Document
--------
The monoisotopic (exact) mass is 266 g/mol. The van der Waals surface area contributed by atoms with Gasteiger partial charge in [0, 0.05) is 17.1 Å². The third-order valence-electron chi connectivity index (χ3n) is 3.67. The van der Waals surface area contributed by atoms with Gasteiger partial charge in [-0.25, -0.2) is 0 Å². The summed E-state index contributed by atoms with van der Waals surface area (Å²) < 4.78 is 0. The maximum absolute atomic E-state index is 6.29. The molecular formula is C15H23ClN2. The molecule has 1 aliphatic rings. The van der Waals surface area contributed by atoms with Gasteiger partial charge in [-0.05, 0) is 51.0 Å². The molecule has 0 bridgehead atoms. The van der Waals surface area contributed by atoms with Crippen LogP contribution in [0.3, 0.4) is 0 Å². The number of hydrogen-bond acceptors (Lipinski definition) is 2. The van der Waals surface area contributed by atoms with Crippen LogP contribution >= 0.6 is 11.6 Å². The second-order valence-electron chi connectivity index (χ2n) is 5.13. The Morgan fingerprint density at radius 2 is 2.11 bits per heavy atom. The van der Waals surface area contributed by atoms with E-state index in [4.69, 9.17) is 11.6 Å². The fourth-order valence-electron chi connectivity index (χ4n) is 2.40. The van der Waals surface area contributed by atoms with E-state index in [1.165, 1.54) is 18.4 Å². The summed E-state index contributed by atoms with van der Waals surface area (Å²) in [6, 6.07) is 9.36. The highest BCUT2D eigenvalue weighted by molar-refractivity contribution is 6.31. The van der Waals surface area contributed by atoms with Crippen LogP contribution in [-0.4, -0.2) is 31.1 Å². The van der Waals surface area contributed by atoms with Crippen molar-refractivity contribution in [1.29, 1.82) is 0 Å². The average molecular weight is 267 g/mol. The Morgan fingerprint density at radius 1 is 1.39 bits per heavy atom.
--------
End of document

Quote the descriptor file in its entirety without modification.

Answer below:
The monoisotopic (exact) mass is 266 g/mol. The van der Waals surface area contributed by atoms with Gasteiger partial charge in [0, 0.05) is 17.1 Å². The third-order valence-electron chi connectivity index (χ3n) is 3.67. The van der Waals surface area contributed by atoms with Gasteiger partial charge in [-0.25, -0.2) is 0 Å². The summed E-state index contributed by atoms with van der Waals surface area (Å²) < 4.78 is 0. The maximum absolute atomic E-state index is 6.29. The molecular formula is C15H23ClN2. The molecule has 1 aliphatic rings. The van der Waals surface area contributed by atoms with Gasteiger partial charge in [-0.05, 0) is 51.0 Å². The molecule has 0 bridgehead atoms. The van der Waals surface area contributed by atoms with Crippen LogP contribution in [0.3, 0.4) is 0 Å². The number of hydrogen-bond acceptors (Lipinski definition) is 2. The van der Waals surface area contributed by atoms with Crippen LogP contribution >= 0.6 is 11.6 Å². The second-order valence-electron chi connectivity index (χ2n) is 5.13. The Morgan fingerprint density at radius 2 is 2.11 bits per heavy atom. The van der Waals surface area contributed by atoms with E-state index in [4.69, 9.17) is 11.6 Å². The fourth-order valence-electron chi connectivity index (χ4n) is 2.40. The van der Waals surface area contributed by atoms with E-state index in [1.165, 1.54) is 18.4 Å². The summed E-state index contributed by atoms with van der Waals surface area (Å²) in [6, 6.07) is 9.36. The highest BCUT2D eigenvalue weighted by molar-refractivity contribution is 6.31. The van der Waals surface area contributed by atoms with Crippen LogP contribution in [-0.4, -0.2) is 31.1 Å². The van der Waals surface area contributed by atoms with Crippen molar-refractivity contribution in [1.29, 1.82) is 0 Å². The average molecular weight is 267 g/mol. The Morgan fingerprint density at radius 1 is 1.39 bits per heavy atom.